Hip-hop is still running sneaker culture, and the latest proof lies in an artist who has taken the game by storm in recent years: Future.
Over the weekend, Future announced his partnership with Reebok in an Instagram post, which shows him wearing a special edition of the Reebok Instapump Fury. Todd Glinksy, vice president of Reebok Classic and Entertainment Global, believes Future embodies the message that the company is looking to deliver.
“Future exudes the type of fearlessness and authenticity that Reebok Classic stands for,” he said in a statement. “This partnership not only continues our brand’s longstanding legacy of working with the world’s best hip-hop artists, but also solidifies Reebok Classic’s commitment to never back down from pushing boundaries. I’ve had a preview of what’s to come from Future and Reebok and I can’t wait for everyone to see!“
Hip-hop still plays a big role in the sneaker and fashion industries; Reebok would likely be foolish to not take their stake. They already have a partnership with Swizz Beatz, where the GRAMMY-winning producer has the flashy “creative director” title and helps design the company’s co-branded Basquiat sneakers and apparel. Kendrick Lamar has released multiple sneakers with Reebok, as well. And despite initially cutting ties with Rick Ross after controversy over a lyric that seemed to condone date rape, their relationship with the MMG head honcho appears to have been mended.
Kanye West’s Yeezy Boosts and YZY SZN clothing have arguably helped adidas usher in a new era of the brand; so much that they’ve collaborated for a new project, “adidas + KANYE WEST,” that will reportedly include new retail stores, a production line and accessories. The three stripes also trusted Pharrell to help them resuscitate their Superstar sneakers with 50 different colorways, and Pusha T’s cocaine-white and black EQT kicks had sneakerheads fiending all over the ‘Net.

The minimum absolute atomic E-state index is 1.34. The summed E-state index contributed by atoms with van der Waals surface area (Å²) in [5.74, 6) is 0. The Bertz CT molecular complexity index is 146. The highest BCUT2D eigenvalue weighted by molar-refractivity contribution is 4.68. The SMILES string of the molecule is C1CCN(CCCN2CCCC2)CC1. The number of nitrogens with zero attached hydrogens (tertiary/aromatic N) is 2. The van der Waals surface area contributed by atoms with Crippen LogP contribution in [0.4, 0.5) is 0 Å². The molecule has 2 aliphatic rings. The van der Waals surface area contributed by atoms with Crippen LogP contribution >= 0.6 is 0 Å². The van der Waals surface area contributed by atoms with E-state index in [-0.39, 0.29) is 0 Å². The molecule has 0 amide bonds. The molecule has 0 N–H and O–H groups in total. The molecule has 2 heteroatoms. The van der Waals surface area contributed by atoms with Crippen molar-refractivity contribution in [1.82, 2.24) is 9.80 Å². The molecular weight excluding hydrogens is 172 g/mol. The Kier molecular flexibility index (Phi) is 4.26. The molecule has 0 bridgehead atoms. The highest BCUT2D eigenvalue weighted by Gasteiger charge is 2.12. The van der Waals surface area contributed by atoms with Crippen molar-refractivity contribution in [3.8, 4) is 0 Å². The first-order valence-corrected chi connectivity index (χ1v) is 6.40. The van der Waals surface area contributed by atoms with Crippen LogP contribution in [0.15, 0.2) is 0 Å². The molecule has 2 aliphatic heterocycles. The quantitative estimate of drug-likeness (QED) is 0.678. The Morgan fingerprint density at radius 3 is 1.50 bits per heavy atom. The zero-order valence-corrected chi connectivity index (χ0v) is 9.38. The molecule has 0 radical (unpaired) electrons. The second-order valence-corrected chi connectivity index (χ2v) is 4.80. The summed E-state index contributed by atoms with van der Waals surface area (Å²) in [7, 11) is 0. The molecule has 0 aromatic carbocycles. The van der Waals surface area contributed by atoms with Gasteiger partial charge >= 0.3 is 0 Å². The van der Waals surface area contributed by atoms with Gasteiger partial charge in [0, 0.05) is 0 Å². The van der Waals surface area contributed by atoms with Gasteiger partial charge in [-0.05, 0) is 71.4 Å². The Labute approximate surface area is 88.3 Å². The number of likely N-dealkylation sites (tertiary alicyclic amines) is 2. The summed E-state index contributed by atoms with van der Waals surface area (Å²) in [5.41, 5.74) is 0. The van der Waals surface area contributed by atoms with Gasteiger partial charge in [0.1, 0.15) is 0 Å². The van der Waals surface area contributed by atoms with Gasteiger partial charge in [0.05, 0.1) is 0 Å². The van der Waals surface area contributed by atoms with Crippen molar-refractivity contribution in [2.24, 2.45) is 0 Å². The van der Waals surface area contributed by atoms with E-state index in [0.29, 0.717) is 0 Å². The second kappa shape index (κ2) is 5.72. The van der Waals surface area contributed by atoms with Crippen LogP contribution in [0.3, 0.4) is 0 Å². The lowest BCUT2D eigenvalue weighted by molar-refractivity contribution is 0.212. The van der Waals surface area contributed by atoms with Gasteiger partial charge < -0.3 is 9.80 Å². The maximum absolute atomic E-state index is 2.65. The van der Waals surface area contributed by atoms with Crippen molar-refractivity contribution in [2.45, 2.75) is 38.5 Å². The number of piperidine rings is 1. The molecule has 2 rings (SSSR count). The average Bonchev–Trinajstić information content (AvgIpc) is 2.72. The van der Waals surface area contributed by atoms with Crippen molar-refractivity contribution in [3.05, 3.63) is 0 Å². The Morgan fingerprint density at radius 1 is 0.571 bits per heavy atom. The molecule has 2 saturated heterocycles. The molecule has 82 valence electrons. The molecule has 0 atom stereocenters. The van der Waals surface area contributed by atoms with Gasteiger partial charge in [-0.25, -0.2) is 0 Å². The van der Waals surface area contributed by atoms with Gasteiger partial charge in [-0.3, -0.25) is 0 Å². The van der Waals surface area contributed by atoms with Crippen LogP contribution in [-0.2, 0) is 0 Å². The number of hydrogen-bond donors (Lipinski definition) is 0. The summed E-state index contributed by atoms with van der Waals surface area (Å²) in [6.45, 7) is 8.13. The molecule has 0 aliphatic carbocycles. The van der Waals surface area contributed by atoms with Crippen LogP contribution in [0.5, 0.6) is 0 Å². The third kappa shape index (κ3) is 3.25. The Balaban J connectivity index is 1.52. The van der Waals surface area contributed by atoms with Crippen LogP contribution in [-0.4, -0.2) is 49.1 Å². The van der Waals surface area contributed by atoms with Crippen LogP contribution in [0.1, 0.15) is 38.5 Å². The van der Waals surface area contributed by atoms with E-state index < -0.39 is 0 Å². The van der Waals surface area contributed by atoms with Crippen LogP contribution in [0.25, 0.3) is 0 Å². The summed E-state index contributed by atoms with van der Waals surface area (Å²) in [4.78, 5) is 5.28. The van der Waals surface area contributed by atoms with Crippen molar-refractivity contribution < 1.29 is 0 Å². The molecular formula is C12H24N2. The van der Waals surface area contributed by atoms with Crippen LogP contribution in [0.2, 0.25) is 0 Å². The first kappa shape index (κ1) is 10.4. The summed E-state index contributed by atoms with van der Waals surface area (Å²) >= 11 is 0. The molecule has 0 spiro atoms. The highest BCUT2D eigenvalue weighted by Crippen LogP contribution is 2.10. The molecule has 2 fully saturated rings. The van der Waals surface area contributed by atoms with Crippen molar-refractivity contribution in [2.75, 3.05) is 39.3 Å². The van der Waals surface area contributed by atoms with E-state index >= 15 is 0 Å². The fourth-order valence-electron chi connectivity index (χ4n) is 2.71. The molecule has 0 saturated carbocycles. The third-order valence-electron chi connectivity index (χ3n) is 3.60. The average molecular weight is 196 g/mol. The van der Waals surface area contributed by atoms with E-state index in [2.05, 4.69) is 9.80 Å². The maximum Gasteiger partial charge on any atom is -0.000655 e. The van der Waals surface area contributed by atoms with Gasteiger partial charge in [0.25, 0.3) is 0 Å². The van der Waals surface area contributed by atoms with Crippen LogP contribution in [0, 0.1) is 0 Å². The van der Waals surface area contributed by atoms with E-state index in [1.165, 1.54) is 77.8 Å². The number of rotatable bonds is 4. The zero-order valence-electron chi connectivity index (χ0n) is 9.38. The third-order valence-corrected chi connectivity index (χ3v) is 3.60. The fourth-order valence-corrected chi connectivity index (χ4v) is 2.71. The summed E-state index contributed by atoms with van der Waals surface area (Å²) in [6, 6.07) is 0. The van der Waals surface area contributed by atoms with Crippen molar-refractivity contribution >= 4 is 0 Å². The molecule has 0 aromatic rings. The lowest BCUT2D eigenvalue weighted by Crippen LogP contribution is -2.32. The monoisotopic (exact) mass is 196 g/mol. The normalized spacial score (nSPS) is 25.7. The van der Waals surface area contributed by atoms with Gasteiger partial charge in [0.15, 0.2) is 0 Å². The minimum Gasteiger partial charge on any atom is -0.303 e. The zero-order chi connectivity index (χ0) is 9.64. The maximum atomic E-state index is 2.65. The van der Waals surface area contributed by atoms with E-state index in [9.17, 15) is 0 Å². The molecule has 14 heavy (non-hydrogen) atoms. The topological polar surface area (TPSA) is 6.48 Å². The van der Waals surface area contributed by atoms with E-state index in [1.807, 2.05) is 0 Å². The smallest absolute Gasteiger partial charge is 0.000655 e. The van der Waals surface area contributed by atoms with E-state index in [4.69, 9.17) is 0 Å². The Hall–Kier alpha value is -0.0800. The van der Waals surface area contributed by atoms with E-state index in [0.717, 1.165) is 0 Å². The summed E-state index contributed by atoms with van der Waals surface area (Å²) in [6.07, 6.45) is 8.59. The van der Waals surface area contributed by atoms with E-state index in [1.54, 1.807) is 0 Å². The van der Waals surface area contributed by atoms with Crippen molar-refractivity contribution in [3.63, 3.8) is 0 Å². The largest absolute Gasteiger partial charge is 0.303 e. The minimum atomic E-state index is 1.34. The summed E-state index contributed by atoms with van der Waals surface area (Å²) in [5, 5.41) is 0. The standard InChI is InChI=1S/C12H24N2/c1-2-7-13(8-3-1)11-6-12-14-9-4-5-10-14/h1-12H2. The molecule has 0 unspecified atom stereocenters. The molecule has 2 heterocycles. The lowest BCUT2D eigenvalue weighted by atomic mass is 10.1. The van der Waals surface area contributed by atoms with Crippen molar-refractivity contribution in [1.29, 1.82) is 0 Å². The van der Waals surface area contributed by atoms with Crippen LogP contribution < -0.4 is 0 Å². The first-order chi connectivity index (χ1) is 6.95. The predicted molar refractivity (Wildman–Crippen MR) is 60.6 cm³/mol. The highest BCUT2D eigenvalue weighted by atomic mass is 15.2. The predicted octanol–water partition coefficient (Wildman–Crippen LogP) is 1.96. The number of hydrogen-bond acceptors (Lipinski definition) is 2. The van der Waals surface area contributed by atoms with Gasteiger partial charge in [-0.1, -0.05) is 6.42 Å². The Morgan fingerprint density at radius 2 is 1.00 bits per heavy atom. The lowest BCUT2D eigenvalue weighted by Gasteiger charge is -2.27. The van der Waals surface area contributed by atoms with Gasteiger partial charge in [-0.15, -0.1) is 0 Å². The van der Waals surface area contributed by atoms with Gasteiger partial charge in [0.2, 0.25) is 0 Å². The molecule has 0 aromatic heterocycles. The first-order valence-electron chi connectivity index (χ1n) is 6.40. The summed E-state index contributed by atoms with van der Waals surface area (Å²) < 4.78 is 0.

Jordan is still the top dog, being the go-to brand for many sneakerheads and rappers while they’re on stage or strutting for cameras. Both colorways of Drake’s luxurious OVO Jordan 10’s are some of the most coveted sneakers available, and Eminem’s Carhartt Jordans sold for five-figure amounts on eBay earlier this year.
It isn’t just the heavyweight brands, either. Puma has dropped sneakers with Meek Mill and Rihanna over the past year and change, and they pegged Lil Yachty and Rae Sremmurd for ads in recent months. Even New Balance hit up Metro Boomin to help spread the word about their customizable 998 sneaker; their web site coyly said, “Young Metro Trusts Us.”
Rappers have been dropping their own sneakers and endorsing them for years now, so none of this is new. But it’s interesting to see that the endorsements and collabs are actually keeping up with the sneaker boom of recent years. Superstars can get opportunities, but so can up-and-coming artists, or acts like Future who are on the cusp of pop stardom while still satisfying a niche market.
The actual impact of these sneaker collaborations depends on who you ask. The adidas collaborations have all done well, but the Puma and Reebok collabs seem to do more for getting blog posts than they do in blowing away sneakerheads. Artist names are ultimately just a tool to raise visibility, credibility, and retail prices. But hip-hop defines what’s cool, and Reebok’s new collab with Future is further evidence. "Rapper" may still be a four-letter word in some parts of America, but when it comes to moving culture, and dollars, hip-hop's king.
By William Ketchum III, aka @WEKetchum
Photo Credit: Instagram